Nurses: Do the patients often try to talk to you about politics? - page 4
I was just really curious about this, since I volunteer at an ICU visiting room, and of course I mostly just sit there and sometimes the patients' relatives will come up to me and talk to me about stuff in general. Sometimes,... Read More
- 3Jan 26, '11 by WarpsterIt depended entirely on the time and the person. Wingers who wanted to show off the ranting skills they got from AM radio just thought I was an airhead who was probably interested in fashion or pop singers or something because that was just nothing I wanted to encourage and besides, I was really too busy to listen to it.
Then there was the nursing home patient many years ago who had been a presidential speech writer when I was in diapers. I used to pick political fights with him and on those nights, he'd pick himself out of his wheelchair, do his own HS care, and sleep through the night after he'd meekly toddled to bed. I knew his wife socially, so I knew I was on pretty solid ground there, although other staff thought I was being mean to that old man.
If I saw a copy of The Nation at the bedside, I might remark on one of the articles I'd read in it, but that's usually as far as it went. Mostly it was just stuff I tended to avoid, like religion and sex, unless it pertained directly to patient condition. Some people are idiots, some are not, but trying to educate idiots about anything but their health was just not in my job description.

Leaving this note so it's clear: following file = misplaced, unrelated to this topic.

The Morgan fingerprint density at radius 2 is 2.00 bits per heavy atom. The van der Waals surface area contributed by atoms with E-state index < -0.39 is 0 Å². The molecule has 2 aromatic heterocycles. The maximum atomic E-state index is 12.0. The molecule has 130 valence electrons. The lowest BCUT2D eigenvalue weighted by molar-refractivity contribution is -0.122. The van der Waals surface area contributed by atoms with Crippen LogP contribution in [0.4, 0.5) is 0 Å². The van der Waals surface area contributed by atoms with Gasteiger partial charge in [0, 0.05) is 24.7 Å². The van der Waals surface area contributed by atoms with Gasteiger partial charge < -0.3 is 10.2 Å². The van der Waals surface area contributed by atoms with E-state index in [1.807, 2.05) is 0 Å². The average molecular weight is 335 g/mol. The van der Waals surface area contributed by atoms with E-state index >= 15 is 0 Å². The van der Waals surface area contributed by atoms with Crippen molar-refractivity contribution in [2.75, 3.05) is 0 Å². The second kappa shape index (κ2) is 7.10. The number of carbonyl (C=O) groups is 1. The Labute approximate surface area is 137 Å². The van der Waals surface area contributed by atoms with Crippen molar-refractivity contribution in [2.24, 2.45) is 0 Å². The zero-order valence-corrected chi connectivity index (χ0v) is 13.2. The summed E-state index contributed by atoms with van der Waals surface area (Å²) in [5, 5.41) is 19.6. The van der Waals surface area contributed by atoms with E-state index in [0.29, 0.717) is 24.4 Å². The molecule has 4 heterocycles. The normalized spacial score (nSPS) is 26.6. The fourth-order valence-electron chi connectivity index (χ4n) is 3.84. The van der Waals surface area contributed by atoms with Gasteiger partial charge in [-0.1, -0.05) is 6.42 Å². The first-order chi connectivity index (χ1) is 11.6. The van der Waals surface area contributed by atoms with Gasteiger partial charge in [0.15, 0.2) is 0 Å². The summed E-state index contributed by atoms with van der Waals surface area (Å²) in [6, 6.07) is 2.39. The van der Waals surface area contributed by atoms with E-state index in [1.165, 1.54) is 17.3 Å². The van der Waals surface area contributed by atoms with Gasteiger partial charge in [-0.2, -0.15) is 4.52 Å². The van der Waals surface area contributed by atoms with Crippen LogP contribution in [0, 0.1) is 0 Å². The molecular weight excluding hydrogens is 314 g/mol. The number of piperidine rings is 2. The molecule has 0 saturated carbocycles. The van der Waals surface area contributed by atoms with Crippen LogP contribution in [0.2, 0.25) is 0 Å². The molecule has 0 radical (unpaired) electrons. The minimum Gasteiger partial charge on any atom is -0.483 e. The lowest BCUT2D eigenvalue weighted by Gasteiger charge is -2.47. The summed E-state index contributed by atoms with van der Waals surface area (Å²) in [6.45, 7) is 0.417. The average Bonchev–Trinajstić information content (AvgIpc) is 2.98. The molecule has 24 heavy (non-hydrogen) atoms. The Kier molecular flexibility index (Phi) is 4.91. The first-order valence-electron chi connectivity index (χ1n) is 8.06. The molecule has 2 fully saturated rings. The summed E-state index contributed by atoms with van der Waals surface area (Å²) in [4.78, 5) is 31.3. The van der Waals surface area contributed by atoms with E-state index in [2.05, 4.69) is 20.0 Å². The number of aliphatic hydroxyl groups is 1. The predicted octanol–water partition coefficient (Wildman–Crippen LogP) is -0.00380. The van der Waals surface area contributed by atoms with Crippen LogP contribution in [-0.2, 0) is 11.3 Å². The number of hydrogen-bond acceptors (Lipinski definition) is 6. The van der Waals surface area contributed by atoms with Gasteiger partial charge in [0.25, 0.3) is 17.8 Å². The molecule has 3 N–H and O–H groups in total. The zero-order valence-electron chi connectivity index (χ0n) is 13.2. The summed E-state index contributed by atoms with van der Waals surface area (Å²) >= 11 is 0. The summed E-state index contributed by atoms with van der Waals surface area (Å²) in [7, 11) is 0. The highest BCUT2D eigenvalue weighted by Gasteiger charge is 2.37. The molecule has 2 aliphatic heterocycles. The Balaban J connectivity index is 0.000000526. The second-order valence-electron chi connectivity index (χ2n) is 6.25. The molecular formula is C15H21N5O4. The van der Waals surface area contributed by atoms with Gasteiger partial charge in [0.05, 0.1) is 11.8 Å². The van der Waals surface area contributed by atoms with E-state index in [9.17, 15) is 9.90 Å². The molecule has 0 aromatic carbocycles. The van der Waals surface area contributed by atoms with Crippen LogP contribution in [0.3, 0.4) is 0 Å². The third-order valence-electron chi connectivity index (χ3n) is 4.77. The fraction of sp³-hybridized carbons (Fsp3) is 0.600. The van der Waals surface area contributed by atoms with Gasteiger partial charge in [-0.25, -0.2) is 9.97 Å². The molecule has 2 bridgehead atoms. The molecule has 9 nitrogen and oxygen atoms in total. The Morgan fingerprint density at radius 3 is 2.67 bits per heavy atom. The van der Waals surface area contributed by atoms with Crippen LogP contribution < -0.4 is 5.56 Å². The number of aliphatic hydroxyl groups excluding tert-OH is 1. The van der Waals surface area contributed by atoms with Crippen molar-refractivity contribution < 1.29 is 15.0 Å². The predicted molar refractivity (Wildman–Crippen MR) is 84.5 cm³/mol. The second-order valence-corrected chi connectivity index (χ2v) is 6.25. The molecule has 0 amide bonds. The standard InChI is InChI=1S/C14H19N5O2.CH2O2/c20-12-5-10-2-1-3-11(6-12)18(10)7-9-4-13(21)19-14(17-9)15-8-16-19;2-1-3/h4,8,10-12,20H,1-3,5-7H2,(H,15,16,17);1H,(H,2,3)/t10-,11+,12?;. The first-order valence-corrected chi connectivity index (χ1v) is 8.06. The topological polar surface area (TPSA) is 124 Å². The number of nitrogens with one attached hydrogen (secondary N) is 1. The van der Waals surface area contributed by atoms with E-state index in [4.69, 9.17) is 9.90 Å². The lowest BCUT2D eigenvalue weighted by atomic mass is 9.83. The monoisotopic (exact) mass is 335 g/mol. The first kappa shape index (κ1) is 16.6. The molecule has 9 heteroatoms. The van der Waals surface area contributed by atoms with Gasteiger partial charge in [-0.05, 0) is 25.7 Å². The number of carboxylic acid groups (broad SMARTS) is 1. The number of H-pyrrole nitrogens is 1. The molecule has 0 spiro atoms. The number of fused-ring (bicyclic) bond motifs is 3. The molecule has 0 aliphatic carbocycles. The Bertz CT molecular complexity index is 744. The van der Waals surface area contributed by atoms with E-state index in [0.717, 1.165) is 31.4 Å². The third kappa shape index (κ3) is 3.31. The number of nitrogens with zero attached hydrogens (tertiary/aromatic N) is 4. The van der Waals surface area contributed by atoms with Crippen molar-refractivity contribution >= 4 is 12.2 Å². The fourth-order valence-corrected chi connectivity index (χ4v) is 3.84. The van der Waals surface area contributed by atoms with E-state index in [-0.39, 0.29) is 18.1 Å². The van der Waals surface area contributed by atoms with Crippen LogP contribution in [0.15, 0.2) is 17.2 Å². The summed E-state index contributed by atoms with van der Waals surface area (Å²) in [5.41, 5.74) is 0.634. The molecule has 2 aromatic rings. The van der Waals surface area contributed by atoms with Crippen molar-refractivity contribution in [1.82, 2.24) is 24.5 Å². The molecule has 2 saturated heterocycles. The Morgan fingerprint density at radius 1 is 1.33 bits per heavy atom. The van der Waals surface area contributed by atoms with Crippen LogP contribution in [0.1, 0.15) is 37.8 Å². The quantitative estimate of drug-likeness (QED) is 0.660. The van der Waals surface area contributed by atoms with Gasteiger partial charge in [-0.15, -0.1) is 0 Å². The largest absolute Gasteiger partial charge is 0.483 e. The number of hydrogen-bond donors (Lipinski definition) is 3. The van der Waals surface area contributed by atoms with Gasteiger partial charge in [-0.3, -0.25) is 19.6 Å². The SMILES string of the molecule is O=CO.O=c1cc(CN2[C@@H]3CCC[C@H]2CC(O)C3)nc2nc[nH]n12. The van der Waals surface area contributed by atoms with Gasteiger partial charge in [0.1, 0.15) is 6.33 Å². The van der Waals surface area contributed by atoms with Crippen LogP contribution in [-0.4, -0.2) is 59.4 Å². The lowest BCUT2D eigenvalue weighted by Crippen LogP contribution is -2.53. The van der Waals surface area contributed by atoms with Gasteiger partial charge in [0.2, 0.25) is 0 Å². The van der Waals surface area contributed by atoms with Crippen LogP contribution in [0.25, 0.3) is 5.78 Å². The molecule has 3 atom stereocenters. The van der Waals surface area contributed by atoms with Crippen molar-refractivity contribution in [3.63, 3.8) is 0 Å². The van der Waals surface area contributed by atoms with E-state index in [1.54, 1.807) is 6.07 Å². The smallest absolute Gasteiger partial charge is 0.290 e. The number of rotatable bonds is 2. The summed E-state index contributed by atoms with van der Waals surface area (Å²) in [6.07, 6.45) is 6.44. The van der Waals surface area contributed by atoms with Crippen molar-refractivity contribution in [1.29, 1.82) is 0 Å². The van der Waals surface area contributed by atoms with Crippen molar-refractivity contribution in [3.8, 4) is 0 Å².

That's really how to stay safe. Just let the idiots expose themselves and move on to what you're paid to do, help them get well. They'll complain about you if you try to teach them anything else and managers who think hospitals should be run like fine hotels won't like it.
- 1Jan 26, '11 by Katie5Quote from mjmoonHerein lies the problem with todays politics. Rethuglicans do not fight fair.Ahhhhhhhhhhhhhhhhhhhhhhhhh- not looking forward to this.. I have a hard time biting my toung with all the republican fear mongering..
Breeding and encouraging fear mongering helps no one. The partisanship needs to stop- we should be able to bridge the divide. We WILL not always agree, but there are still some commonalities.
- 1Jan 27, '11 by mercedesbattistaI live in a conservative state so I get comments all the time about politics. We have TV's in patient rooms & it's always Fox news on. I ignore the comments patients & families make as Fox news commentary goes on. I didn't get a 4yr degree to discuss politics. I usually try to change the subject.
- 1Jan 28, '11 by HoozdoI was in a traveler position at the time of the election. My assignment was
deep into the heart of McCain country. It was where his home is, (and not
his Phoenix home - his real home in boonieville AZ).
I had to ask all of my pts LOC questions, with the reknown "who is the president
question." OMG, what controversy with that question. I had to stop asking it
because of the fear of assault! I NEVER got a straight answer - just outrageous
actions and statements by the pt.
BTW, I didn't vote for McCain but certainly never shared that tidbit.
- 0Jan 28, '11 by CaregiverGraceWhile I am certainly no fan of the current administration, I do not mention that to my patients, pro or con. I let them speak their mind, and then I change the subject. I do feel that politics, like religion and culture, are things that should only be discussed in the most general way, and you should tread lightly on them. The risk of these connections with the patient can potentially compromise the communication and thus compromise the care given.
- 0Feb 4, '11 by nurseclmI smile and tell them "my Mother told me years ago that I should not discuss religion or politics." Then I change the subject. If they continue, somehow find an immediate errand or message to someone. Just don't let them continue and never argue with a patient or family-no matter what, you will never win or change their mind!